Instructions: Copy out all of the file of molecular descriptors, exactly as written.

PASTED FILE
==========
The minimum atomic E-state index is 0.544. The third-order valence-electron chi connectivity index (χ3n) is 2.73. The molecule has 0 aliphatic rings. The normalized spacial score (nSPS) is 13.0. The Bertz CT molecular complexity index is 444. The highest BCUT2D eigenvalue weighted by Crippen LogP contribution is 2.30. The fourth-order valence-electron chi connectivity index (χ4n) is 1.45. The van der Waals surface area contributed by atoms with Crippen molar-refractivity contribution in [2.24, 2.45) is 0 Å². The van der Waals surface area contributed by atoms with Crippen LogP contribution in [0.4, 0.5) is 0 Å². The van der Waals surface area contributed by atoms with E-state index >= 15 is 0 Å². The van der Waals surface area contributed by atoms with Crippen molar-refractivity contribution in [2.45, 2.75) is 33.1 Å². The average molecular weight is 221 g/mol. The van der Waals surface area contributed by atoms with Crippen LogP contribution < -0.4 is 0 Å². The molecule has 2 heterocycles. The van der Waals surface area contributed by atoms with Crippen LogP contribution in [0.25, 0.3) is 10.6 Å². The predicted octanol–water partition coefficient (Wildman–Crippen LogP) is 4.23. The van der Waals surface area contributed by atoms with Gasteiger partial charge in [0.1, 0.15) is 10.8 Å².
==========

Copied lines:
The minimum atomic E-state index is 0.544. The third-order valence-electron chi connectivity index (χ3n) is 2.73. The molecule has 0 aliphatic rings. The normalized spacial score (nSPS) is 13.0. The Bertz CT molecular complexity index is 444. The highest BCUT2D eigenvalue weighted by Crippen LogP contribution is 2.30. The fourth-order valence-electron chi connectivity index (χ4n) is 1.45. The van der Waals surface area contributed by atoms with Crippen molar-refractivity contribution in [2.24, 2.45) is 0 Å². The van der Waals surface area contributed by atoms with Crippen LogP contribution in [0.4, 0.5) is 0 Å². The van der Waals surface area contributed by atoms with E-state index >= 15 is 0 Å². The van der Waals surface area contributed by atoms with Crippen molar-refractivity contribution in [2.45, 2.75) is 33.1 Å². The average molecular weight is 221 g/mol. The van der Waals surface area contributed by atoms with Crippen LogP contribution < -0.4 is 0 Å². The molecule has 2 heterocycles. The van der Waals surface area contributed by atoms with Crippen LogP contribution in [0.25, 0.3) is 10.6 Å². The predicted octanol–water partition coefficient (Wildman–Crippen LogP) is 4.23. The van der Waals surface area contributed by atoms with Gasteiger partial charge in [0.1, 0.15) is 10.8 Å².